The Foundation concluded operations on December 31, 2020. Learn more.

President’s Update, Spring 2015

poppyjuneDear Colleagues,

We are now halfway through our spend down at the S. D. Bechtel, Jr. Foundation and in the midst of our most intense period of strategic grantmaking in pursuit of defined outcomes. With less than six years remaining to accomplish our work, we recently asked for advice and feedback from a community of more than 20 advisors, including some of our long-time grantees, consultants, and colleagues in the funding community. They offered us insights into how the Foundation is viewed, as well as thoughtful advice about how to pursue the work of the remaining years. Specifically, they asked us to communicate more about our plans and lessons learned along the way and to work alongside our grantees and our colleagues in philanthropy as they plan for our departure and its implications for their work and their organizations.

This letter represents the first in a series of what will be quarterly communications from Foundation leadership. I will write regularly about the issues we are grappling with and the decisions we are making in connection with the spend down. Our Education, Environment, and Organizational Effectiveness directors will make regular contributions about progress on strategies, course corrections, capacity building, and lessons learned along the way.

With this update we are also adding new content to our website. Updated FAQs endeavor to answer some of the questions people are asking us. And as new questions arise that we are able to answer, we will add to the list. We are also sharing a transcript of my prepared comments for a recent Thrive Network conference panel on “Bold Strategies for Accelerating Impact” where Christopher Oechsli, CEO of Atlantic Philanthropies, and I discussed what we see as some of the opportunities and challenges for limited life foundations. Regarding program work, on our website you can see descriptions of our strategic lines of work as well as grantee highlights featured in a combination of stories and micro-documentaries in all of our major lines of work: Character, STEM Education, Water, and Land.

  • The National Character Initiative is the Foundation’s newest line of work and, as such, represents the last major initiative we are launching. Our goal for this initiative is to improve the character development practices of adult staff and volunteers working with youth at national and selected California youth development organizations.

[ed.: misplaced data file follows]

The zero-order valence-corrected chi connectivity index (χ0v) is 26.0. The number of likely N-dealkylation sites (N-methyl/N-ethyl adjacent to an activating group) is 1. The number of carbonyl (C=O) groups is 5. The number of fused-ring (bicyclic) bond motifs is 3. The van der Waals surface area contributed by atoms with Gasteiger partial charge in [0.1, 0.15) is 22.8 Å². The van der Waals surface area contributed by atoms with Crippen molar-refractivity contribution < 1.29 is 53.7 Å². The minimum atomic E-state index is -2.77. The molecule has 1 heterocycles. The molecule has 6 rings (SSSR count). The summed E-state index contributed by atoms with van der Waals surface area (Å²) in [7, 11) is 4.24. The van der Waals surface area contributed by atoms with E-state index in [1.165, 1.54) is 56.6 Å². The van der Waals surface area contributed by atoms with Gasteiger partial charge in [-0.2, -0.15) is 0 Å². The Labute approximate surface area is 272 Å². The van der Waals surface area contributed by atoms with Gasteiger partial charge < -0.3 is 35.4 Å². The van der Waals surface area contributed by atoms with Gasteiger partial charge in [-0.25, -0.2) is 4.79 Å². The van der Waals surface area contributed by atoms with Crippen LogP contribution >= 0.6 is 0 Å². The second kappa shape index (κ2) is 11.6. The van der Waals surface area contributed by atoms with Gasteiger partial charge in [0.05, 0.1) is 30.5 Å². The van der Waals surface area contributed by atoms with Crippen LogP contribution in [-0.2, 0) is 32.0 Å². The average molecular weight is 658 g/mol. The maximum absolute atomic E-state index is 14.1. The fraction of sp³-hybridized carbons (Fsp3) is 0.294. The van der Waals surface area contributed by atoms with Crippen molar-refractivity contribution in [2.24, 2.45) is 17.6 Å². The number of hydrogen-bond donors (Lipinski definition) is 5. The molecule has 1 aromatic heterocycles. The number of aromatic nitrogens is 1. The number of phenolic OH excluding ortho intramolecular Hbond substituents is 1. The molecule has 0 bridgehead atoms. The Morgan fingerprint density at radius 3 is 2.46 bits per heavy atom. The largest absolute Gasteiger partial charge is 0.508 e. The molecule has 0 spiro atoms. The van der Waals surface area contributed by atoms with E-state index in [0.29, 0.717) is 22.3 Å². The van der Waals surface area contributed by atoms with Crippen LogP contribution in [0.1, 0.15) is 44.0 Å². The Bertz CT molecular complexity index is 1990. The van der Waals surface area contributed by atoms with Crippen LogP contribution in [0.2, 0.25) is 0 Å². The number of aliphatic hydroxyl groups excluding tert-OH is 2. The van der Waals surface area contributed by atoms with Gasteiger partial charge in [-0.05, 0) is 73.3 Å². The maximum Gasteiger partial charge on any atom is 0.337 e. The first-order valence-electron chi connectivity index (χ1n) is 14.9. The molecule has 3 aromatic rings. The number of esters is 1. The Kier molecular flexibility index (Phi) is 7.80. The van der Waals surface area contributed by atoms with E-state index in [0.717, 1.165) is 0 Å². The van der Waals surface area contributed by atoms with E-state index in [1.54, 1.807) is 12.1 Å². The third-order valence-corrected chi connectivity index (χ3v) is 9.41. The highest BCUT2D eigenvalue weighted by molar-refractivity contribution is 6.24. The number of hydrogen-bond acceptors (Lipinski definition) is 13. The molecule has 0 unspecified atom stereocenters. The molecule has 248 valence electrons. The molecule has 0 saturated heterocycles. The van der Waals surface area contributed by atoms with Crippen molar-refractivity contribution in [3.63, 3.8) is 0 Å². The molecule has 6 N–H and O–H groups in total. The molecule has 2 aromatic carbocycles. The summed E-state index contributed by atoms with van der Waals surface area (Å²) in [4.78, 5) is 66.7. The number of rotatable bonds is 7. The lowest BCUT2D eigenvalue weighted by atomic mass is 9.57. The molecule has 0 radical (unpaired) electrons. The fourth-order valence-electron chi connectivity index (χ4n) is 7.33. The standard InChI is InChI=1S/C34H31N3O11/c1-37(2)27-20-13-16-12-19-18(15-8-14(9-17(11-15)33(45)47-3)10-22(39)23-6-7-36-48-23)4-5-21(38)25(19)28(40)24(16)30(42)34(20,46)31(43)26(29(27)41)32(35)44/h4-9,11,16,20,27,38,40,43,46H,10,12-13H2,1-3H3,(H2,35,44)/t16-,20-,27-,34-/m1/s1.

• We continue to make big commitments to STEM education, focusing on implementation of Common Core State Standards for Mathematics through our Math in Common® initiative and Next Generation Science Standards through an Early Implementers initiative. And we are supporting initiatives in teacher preparation through the California State University system.

  • Our work to build knowledge and pursue solutions that will lead California toward a sustainable and integrated system of water management has seen major successes this past year with the passage of historic groundwater legislation. A major grant to support the launch of a new Water Policy Center at the Public Policy Institute of California is highlighted.

  • Our work in land conservation advances effective stewardship and management of California’s protected, as well as private and unprotected, lands. Support for the Parks Forward Initiative, to reinvigorate California’s state parks, is an example of an effort to improve a statewide system.

  • And finally, our Organizational Effectiveness team, which functions as an internal consulting unit, is actively supporting programs with a range of issues from best practices in grantmaking and evaluation to coaching on capacity-building for grantees. Future website updates will include a “For Grantmakers” section where we will share insights and tools with our colleagues in philanthropy.

In each program area, we are taking on big problems, hoping to make significant progress with the time and resources remaining. We are investing in programs and initiatives that explore the links across research, practice, and policy, by investing in strengthening systems and building the capacity of our grantees. We know the work will not be done when the Foundation closes its doors in 2020. We hope to with the help of funding partners leave the fields we so deeply care about stronger, more resilient, and more capable of carrying on the work after the Foundation’s departure.

With our refined strategic focus, the Foundation is now investing in a much more limited portfolio of grantees. Over the past year, in a difficult but necessary step, the Foundation made final grants to more than 100 long-time grantees, where excellent people continue to do impactful work, often in direct service to members of the community. However these organizations no longer align with the Foundation’s strategies as now defined. The goal of the final grants is to position these grantees to succeed without the Foundation’s funding going forward.

With deepest appreciation to all our partners and the dedicated and capable staff of the Foundation, I assure you that we will do everything we can to make good on the promise of the Foundation’s values as well as the program outcomes we pursue.


Lauren B. Dachs